5 Steps to Fig Success
- Choose a sheltered, frost free spot with free draining soil and maximum sun.
- Dig in generous amounts of compost and pellets when preparing the soil.
- Figs are best planted from autumn to spring in New Zealand.
- Feed in spring with a nitrogen and potassium rich fertiliser for healthy growth and plentiful fruiting.
- Mulch and water well, particularly in summer.
Follow our full guide below to a bumper crop of homegrown figs.
Delicate figs don't travel well which is why the fruit costs so much in store and also why it's a great idea to grow your own! The fig's lush, dark green leaves bring tropical vibes to your space and are a welcome addition to any garden, providing you consider that they can grow up to 15 metres high! (but are more likely to be 3-9 metres).
Figs are easy to grow in free draining soil that is enriched with generous amounts of organic-rich compost and sheep pellets. A sheltered frost-free position with maximum sun is best for ripening fruit in summer and autumn. The hotter and drier the summer months, the better the fruit yield.
In cooler regions plant against a sunny wall or sheltered corner for extra protection. Once established, figs can withstand temperatures as low as -10 degrees, however you must provide frost protection to newly planted trees in winter. Fig trees are deciduous and so lose their leaves in winter.
The common fig (ficus carica) is the best variety to grow at home as the fruit is a receptacle with an infertile flower inside so they don’t require pollination. A tree will start producing fruit when 2-3 years old, fruiting in spring and in autumn, and can fruit continuously throughout the growing season especially if planted in the right spot.
Figs are grown on their own roots from cuttings, they do not require a rootstock.
Other fig varieties include:
Mrs Williams - Ideal for pots with a sweet flavour and dark skin colour. An early variety.
Brunswick - Cold hardy, long pear-shaped brown fig with sweet flesh. Fruits in summer and autumn.
Vlassof - A hardy ‘Honey Fig’ with sweet flesh that produces two crops.
Brown Turkey – A hardy, heavy bearing, good all-round variety for eating and preserving.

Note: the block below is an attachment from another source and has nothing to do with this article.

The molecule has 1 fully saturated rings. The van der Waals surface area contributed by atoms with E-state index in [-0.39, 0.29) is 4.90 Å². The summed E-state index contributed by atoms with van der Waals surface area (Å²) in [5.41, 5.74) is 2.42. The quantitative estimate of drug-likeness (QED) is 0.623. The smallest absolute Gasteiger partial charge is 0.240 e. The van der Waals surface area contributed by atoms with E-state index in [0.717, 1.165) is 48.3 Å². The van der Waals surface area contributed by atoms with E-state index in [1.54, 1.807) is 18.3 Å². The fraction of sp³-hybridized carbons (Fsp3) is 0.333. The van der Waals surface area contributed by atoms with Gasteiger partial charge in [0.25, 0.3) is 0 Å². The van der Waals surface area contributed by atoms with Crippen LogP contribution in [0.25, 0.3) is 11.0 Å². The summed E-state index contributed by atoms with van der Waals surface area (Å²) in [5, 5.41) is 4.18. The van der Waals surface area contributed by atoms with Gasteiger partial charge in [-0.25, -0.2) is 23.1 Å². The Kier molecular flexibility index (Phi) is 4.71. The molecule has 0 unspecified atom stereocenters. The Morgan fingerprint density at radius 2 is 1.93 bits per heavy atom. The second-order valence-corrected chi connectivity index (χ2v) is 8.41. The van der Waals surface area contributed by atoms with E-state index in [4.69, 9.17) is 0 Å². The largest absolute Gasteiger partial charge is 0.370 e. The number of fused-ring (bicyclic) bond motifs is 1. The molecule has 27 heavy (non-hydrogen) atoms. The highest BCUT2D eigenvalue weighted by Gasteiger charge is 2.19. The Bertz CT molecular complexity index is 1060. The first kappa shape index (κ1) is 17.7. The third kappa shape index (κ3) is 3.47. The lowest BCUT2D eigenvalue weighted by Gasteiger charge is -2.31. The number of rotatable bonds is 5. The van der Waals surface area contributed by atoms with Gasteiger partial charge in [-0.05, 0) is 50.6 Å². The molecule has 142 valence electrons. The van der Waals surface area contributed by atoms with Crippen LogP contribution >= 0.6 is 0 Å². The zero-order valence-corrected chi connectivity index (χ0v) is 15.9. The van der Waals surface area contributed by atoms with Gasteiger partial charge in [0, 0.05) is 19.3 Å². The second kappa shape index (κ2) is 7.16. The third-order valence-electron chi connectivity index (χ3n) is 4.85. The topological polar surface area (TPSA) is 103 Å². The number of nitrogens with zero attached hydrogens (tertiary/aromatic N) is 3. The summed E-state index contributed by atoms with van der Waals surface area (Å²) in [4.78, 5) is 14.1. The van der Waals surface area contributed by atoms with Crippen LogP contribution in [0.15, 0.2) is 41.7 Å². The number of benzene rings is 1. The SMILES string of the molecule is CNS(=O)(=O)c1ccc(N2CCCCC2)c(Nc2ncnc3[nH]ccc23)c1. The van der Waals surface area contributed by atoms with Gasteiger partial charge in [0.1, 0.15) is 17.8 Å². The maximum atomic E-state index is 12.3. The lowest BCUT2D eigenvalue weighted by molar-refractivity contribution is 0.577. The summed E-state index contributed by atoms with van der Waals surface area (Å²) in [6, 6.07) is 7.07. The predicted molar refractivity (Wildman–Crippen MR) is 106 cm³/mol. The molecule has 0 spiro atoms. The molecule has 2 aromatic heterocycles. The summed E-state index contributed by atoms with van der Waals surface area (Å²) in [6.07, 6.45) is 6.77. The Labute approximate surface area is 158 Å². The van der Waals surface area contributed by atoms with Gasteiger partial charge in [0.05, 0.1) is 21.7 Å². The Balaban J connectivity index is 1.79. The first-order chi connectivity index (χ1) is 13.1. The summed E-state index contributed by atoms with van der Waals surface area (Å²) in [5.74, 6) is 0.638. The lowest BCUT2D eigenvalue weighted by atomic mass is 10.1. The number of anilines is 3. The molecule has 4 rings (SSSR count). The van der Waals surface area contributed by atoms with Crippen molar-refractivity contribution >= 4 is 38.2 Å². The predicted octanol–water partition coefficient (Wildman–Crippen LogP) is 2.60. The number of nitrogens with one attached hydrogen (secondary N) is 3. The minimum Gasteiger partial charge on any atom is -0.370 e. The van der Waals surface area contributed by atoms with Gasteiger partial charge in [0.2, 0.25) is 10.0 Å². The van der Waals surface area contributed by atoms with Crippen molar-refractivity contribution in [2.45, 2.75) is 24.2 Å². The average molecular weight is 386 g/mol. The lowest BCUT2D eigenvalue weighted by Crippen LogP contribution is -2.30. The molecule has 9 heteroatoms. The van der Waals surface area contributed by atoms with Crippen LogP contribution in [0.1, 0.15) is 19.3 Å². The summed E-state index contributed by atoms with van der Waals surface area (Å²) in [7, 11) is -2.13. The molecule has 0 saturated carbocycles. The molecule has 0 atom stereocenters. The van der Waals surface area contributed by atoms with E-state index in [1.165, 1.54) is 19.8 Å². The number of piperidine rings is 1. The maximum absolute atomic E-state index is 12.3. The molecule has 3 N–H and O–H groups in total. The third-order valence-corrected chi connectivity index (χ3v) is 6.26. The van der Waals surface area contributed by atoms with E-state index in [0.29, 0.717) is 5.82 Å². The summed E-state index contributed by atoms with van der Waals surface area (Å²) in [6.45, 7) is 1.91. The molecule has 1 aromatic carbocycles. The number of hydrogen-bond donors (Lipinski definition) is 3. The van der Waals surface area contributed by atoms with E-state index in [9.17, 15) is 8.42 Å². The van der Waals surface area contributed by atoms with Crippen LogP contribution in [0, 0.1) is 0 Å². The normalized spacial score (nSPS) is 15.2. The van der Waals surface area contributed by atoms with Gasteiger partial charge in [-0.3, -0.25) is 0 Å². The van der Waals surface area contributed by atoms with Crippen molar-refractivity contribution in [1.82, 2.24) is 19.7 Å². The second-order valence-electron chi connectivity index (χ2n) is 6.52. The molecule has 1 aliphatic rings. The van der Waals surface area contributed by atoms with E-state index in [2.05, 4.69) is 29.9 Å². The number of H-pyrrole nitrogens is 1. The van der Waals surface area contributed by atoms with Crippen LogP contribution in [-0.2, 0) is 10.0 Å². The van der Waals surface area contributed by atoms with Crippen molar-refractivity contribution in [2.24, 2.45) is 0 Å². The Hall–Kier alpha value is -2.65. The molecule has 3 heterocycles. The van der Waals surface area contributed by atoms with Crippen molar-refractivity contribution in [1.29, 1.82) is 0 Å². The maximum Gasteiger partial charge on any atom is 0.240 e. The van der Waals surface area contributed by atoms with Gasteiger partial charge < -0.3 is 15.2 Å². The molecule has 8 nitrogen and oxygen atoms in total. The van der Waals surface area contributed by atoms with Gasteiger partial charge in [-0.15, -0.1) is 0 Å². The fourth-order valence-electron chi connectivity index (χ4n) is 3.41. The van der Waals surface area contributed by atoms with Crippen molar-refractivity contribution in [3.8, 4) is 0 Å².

Figs have wide spreading invasive roots, so avoid planting near pipes or buildings. While they don’t like wet feet, clay soils are good for figs to help restrict the roots and prevent excessive leafy growth. Consistent watering throughout the growing season and mulching will ensure quality fruit.
Planting figs in the garden:
- Dig a hole 3-4 times bigger than the root ball.
- Dig in generous amounts of Tui Compost and Tui Sheep Pellets, then add Tui Citrus & Fruit Mix to the planting hole.
- Gently loosen the root ball, place plant in the centre of the hole.
- Fill with Tui Citrus & Fruit Mix to the same level as the original pot.
- Gently firm and water in well.
- Provide a support for the tree, they can be grown in a fan shape against a sunny wall.
Planting figs in pots and containers:
Growing figs in pots and containers is a good way to restrict the roots, and they won't grow as big as figs grown in the garden. Planting in pots or containers is a good way to grow figs in marginal cooler regions, as they can be moved in winter to protect from frost and snow. Plant in a large pot or half wine barrel.
- Partly fill the container with Tui Citrus & Fruit Mix.
- Gently loosen the root ball of your plant.
- Place your plant in the centre of the container, and fill in with Tui Citrus & Fruit Mix to the same level of the previous container.
- Water regularly and consistently and repot every 2-3 years.
Feed your plants and they will feed you. Figs generally don’t need a lot of fertiliser, feeding with a balanced fertiliser such as Tui Novatec in spring is all they need.
Figs grown in containers require more regular feeding. Feed with Tui Enrich Fruit, Citrus, Tree & Shrub controlled release fertiliser every 12 weeks in the growing season.
Figs fruit when 2-3 years old. Fruit is ripe when it gives in your hand and the neck starts to shrivel, wilt and bends over.
Generally, depending upon variety, fruit ripens in December or January and main crops ripen March or April. The first crop in December is referred to as the breba crop which is ripened fruit from the previous autumn. The second crop is fruit that has developed from new spring growth.
Figs are best trained to a vase or fan shape. Too much pruning can encourage a lot of leafy green growth. Prune to keep the tree open allowing plenty of sunshine in to ripen fruit. Avoid winter pruning as this is next season fruiting wood.
In spring pinch the growing tips so the tree’s energies go into producing fruit and not excessive growth.
In summer cut back over-vigorous new season growth to 4-5 leaves. Remove any suckers that appear from the base of the tree to maintain a compact tree.
- Harvest in 2-4 years